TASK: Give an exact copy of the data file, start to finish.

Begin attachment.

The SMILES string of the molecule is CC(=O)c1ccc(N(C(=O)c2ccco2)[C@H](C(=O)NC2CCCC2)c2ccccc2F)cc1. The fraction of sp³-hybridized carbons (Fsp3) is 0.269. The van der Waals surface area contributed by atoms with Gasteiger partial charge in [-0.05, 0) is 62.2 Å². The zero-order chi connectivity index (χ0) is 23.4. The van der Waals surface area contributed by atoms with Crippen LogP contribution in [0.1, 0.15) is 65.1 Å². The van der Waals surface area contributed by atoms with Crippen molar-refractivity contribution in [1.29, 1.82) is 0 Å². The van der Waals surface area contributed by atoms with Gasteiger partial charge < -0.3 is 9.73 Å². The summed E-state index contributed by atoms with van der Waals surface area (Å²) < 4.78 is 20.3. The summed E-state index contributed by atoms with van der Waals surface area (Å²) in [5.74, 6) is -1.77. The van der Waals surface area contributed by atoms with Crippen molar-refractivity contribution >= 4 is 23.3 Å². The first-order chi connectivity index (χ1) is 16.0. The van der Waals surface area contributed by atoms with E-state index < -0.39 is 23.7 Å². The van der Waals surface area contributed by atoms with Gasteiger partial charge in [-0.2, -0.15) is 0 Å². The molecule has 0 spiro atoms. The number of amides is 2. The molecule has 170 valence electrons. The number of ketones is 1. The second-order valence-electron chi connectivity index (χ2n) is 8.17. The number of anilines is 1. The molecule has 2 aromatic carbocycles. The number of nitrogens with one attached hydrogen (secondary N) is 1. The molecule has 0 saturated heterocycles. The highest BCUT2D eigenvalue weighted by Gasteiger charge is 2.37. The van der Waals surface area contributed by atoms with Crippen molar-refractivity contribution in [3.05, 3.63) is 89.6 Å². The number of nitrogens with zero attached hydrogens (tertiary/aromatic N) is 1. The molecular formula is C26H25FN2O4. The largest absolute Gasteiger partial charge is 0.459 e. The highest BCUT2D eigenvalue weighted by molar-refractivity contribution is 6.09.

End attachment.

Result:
The SMILES string of the molecule is CC(=O)c1ccc(N(C(=O)c2ccco2)[C@H](C(=O)NC2CCCC2)c2ccccc2F)cc1. The fraction of sp³-hybridized carbons (Fsp3) is 0.269. The van der Waals surface area contributed by atoms with Gasteiger partial charge in [-0.05, 0) is 62.2 Å². The zero-order chi connectivity index (χ0) is 23.4. The van der Waals surface area contributed by atoms with Crippen LogP contribution in [0.1, 0.15) is 65.1 Å². The van der Waals surface area contributed by atoms with Crippen molar-refractivity contribution in [1.29, 1.82) is 0 Å². The van der Waals surface area contributed by atoms with Gasteiger partial charge < -0.3 is 9.73 Å². The summed E-state index contributed by atoms with van der Waals surface area (Å²) < 4.78 is 20.3. The summed E-state index contributed by atoms with van der Waals surface area (Å²) in [5.74, 6) is -1.77. The van der Waals surface area contributed by atoms with Crippen molar-refractivity contribution >= 4 is 23.3 Å². The first-order chi connectivity index (χ1) is 16.0. The van der Waals surface area contributed by atoms with E-state index < -0.39 is 23.7 Å². The van der Waals surface area contributed by atoms with Gasteiger partial charge in [-0.2, -0.15) is 0 Å². The molecule has 0 spiro atoms. The number of amides is 2. The molecule has 170 valence electrons. The number of ketones is 1. The second-order valence-electron chi connectivity index (χ2n) is 8.17. The number of anilines is 1. The molecule has 2 aromatic carbocycles. The number of nitrogens with one attached hydrogen (secondary N) is 1. The molecule has 0 saturated heterocycles. The highest BCUT2D eigenvalue weighted by Gasteiger charge is 2.37. The van der Waals surface area contributed by atoms with Crippen molar-refractivity contribution in [3.05, 3.63) is 89.6 Å². The number of nitrogens with zero attached hydrogens (tertiary/aromatic N) is 1. The molecular formula is C26H25FN2O4. The largest absolute Gasteiger partial charge is 0.459 e. The highest BCUT2D eigenvalue weighted by molar-refractivity contribution is 6.09.